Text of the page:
Both membrane-bound and membrane-free core proteins appear to exist as dimeric or multimeric forms. When expressed in various in vitro systems, including cell-free or mammalian, bacterial, insect or yeast cell culture models, the HCV core protein can form nucleocapsid-like particles (NLPs) (Baumert et al., 1998; Blanchard et al., 2002; Blanchard et al., 2003; Dash et al., 1997; Ezelle et al., 2002; Iacovacci et al., 1997; Klein et al., 2004; Mizuno et al., 1995; Pietschmann et al., 2002; Serafino et al., 1997; Shimizu et al., 1996). The region between aa 82 and 102 of hydrophilic domain D1 contains a tryptophan-rich sequence and has been suggested to allow the P21 core protein to interact with itself, a property not borne by the precursor P23 (Nolandt et al., 1997). On the other hand, the 75 N-terminal residues of the core protein appear sufficient for NLP assembly in a bacterial system (Majeau et al., 2004). Recently, two clusters of basic residues located in the 68 N-terminal nt were shown to play a critical role in capsid assembly in a cell-free system, whereas the region between aa 82 and 102 did not play a major role (Klein et al., 2005). The critical residues for capsid assembly remain to be precisely identified.

In addition to its role in viral capsid formation, the core protein has been suggested to directly interact with a number of cellular proteins and pathways that may be important in the viral lifecycle (McLauchlan, 2000). The HCV core protein has pro- and anti-apoptotic functions (Chou et al., 2005; Kountouras et al., 2003; Meyer et al., 2005), stimulates hepatocyte growth in Huh-7 cell line by transcriptional upregulation of growth-related genes (Fukutomi et al., 2005), and has been implicated in tissue injury and fibrosis progression (Nunez et al., 2004). The HCV core protein could also regulate the activity of cellular genes, including c-myc and c-fos, and alter the transcription of other viral promoters (Ray et al., 1995; Shih et al., 1993). It induces hepatocellular carcinoma when expressed in transgenic mice (Moriya et al., 1998; Moriya et al., 1997). It could also induce the formation of lipid droplets and may play a direct role in steatosis formation (Barba et al., 1997; Moriya et al., 1998; Moriya et al., 1997).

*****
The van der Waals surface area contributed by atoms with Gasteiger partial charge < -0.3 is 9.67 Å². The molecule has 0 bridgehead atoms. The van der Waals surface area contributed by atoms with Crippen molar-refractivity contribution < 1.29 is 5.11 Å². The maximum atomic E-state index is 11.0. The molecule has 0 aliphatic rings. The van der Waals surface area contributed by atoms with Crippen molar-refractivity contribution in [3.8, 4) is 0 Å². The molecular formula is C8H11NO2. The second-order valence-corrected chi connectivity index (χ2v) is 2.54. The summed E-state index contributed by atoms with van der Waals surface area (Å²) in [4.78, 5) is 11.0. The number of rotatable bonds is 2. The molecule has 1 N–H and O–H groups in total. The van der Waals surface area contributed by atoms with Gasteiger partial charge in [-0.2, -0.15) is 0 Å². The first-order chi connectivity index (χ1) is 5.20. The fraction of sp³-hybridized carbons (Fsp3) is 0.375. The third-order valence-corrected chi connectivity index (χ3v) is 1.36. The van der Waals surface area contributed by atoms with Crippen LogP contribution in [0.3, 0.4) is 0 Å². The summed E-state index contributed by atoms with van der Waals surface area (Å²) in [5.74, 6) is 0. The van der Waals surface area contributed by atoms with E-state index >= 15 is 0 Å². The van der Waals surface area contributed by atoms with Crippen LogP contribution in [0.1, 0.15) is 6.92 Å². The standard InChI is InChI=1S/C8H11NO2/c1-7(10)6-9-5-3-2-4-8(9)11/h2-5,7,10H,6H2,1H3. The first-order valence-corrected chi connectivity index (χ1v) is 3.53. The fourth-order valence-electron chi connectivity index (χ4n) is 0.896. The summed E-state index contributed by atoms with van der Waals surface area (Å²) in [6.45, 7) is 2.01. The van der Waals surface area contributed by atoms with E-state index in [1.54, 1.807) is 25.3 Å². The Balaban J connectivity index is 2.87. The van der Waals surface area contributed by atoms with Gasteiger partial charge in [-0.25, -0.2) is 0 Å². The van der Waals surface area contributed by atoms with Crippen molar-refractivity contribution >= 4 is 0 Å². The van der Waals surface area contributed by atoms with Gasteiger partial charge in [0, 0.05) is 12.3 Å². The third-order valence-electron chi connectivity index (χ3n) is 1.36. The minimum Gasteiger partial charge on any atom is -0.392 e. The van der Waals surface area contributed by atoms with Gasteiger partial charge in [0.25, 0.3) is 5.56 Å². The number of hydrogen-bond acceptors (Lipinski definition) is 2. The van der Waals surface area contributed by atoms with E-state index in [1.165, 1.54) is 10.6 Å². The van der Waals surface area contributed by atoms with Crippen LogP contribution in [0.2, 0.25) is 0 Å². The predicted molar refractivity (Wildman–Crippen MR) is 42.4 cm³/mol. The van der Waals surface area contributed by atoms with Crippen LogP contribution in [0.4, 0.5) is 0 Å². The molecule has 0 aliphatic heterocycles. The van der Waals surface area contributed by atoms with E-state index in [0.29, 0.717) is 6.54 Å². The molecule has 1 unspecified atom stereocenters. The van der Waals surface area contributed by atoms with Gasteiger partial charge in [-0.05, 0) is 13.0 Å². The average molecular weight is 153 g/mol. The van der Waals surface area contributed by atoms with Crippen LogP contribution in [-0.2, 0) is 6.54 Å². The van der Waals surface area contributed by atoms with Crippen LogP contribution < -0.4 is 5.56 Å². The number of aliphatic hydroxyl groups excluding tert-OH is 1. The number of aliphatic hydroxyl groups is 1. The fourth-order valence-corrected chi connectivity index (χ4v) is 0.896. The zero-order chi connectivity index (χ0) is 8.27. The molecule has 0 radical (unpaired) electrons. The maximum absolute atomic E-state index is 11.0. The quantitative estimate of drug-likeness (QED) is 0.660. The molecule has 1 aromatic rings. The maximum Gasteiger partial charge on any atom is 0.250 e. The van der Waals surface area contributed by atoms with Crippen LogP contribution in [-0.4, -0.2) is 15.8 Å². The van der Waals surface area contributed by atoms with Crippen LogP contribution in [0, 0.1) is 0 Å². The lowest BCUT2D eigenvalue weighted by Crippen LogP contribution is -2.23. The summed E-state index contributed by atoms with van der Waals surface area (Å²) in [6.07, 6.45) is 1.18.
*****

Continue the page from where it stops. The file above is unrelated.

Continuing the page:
E1 and E2 Envelope Glycoproteins

The two envelope glycoproteins, E1 and E2, are essential components of the HCV virion envelope and necessary for viral entry and fusion (Bartosch et al., 2003a; Nielsen et al., 2004) (see Chapter 4). E1 and E2 have molecular weights of 33–35 and 70–72 kDa, respectively, and assemble as noncovalent heterodimers (Deleersnyder et al., 1997). E1 and E2 are type I transmembrane glycoproteins, with N-terminal ectodomains of 160 and 334 aa, respectively, and a short C-terminal transmembrane domain of approximately 30 aa. The E1 and E2 transmembrane domains are composed of two stretches of hydrophobic aa separated by a short polar region containing fully conserved charged residues. They have numerous functions, including membrane anchoring, ER localization and heterodimer assembly (Cocquerel et al., 1998; Cocquerel et al., 2000). The ectodomains of E1 and E2 contain numerous proline and cysteine residues, but intramolecular disulfide bonds have not been observed (Matsuura et al., 1994). E1 and E2 are highly glycosylated, containing up to 5 and 11 glycosylation sites, respectively. In addition, E2 contains hypervariable regions with aa sequences differing up to 80% between HCV genotypes and between subtypes of the same genotype (Weiner et al., 1991). Hypervariable region 1 (HVR1) contains 27 aa and is a major (but not the only) HCV neutralizing epitope (Farci et al., 1996; Zibert et al., 1997). Despite the HVR1 sequence variability, the physicochemical properties of the residues at each position and the overall conformation of HVR1 are highly conserved among all known HCV genotypes, suggesting an important role in the virus lifecycle (Penin et al., 2001).

E2 plays a crucial role in the early steps of infection. Viral attachment is thought to be initiated via E2 interaction with one or several components of the receptor complex (Flint and McKeating, 2000; Rosa et al., 1996). Because HVR1 is a basic region with positively charged residues located at specific sequence positions, it can theoretically interact with negatively charged molecules at the cell surface. This interaction could play a role in host cell recognition and attachment, as well as in cell or tissue compartmentalization (Barth et al., 2003; Bartosch et al., 2003b). In addition, it was recently shown that human serum facilitated infection of Huh7 cells by HCV pseudoparticles, apparently mediated through an interplay between serum high-density lipoproteins (HDL), HVR1 and the scavenger receptor B type I (SR-BI) (Bartosch et al., 2005; Voisset et al., 2005). Less is known about E1, but it is thought to be involved in intra-cytoplasmic virus-membrane fusion (Flint and McKeating, 2000; Rosa et al., 1996).

Frameshift Protein

The F (frameshift) protein or ARFP (alternate reading frame protein) is generated as a result of a −2/+1 ribosomal frameshift in the N-terminal core-encoding region of the HCV polyprotein. Antibodies to peptides from the F protein were detected in chronically infected patients, suggesting that the protein is produced during infection (Walewski et al., 2001). However, the exact translational mechanisms governing the frequency and yield of the F protein during the various phases of HCV infection are completely unknown. Thus, the role of F protein in the HCV lifecycle remains enigmatic but it was proposed to be involved in viral persistence (Baril and Brakier-Gingras, 2005).

Nonstructural Proteins

P7